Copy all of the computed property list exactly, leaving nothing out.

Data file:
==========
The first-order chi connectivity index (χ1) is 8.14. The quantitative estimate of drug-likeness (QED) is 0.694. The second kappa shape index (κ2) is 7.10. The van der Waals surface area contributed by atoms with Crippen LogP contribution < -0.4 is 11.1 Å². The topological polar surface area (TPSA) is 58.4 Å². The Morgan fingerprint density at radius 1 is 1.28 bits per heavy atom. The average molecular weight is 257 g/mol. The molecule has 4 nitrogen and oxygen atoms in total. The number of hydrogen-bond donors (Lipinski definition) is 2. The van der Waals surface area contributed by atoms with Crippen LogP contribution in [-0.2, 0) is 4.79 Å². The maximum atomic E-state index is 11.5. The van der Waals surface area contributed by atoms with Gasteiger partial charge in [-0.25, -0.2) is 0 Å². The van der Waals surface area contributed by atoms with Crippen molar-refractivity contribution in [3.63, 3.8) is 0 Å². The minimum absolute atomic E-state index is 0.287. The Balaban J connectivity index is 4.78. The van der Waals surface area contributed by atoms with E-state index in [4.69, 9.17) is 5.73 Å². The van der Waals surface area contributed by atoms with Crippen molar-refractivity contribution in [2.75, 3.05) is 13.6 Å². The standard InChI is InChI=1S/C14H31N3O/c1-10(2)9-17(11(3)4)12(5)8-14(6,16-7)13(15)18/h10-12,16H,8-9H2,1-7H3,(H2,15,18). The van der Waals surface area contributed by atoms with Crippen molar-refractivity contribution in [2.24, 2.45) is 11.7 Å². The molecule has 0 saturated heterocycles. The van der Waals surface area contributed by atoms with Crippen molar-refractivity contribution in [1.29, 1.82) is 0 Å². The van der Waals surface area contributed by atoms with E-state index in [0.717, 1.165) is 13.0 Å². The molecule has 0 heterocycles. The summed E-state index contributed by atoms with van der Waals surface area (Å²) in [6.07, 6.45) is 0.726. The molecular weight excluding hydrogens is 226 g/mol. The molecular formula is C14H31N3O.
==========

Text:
The first-order chi connectivity index (χ1) is 8.14. The quantitative estimate of drug-likeness (QED) is 0.694. The second kappa shape index (κ2) is 7.10. The van der Waals surface area contributed by atoms with Crippen LogP contribution < -0.4 is 11.1 Å². The topological polar surface area (TPSA) is 58.4 Å². The Morgan fingerprint density at radius 1 is 1.28 bits per heavy atom. The average molecular weight is 257 g/mol. The molecule has 4 nitrogen and oxygen atoms in total. The number of hydrogen-bond donors (Lipinski definition) is 2. The van der Waals surface area contributed by atoms with Crippen LogP contribution in [-0.2, 0) is 4.79 Å². The maximum atomic E-state index is 11.5. The van der Waals surface area contributed by atoms with Gasteiger partial charge in [-0.25, -0.2) is 0 Å². The van der Waals surface area contributed by atoms with Crippen molar-refractivity contribution in [3.63, 3.8) is 0 Å². The minimum absolute atomic E-state index is 0.287. The Balaban J connectivity index is 4.78. The van der Waals surface area contributed by atoms with E-state index in [4.69, 9.17) is 5.73 Å². The van der Waals surface area contributed by atoms with Crippen molar-refractivity contribution in [2.75, 3.05) is 13.6 Å². The standard InChI is InChI=1S/C14H31N3O/c1-10(2)9-17(11(3)4)12(5)8-14(6,16-7)13(15)18/h10-12,16H,8-9H2,1-7H3,(H2,15,18). The van der Waals surface area contributed by atoms with Crippen molar-refractivity contribution in [2.24, 2.45) is 11.7 Å². The molecule has 0 saturated heterocycles. The van der Waals surface area contributed by atoms with Crippen molar-refractivity contribution in [1.29, 1.82) is 0 Å². The van der Waals surface area contributed by atoms with E-state index in [0.717, 1.165) is 13.0 Å². The molecule has 0 heterocycles. The summed E-state index contributed by atoms with van der Waals surface area (Å²) in [6.07, 6.45) is 0.726. The molecular weight excluding hydrogens is 226 g/mol. The molecular formula is C14H31N3O.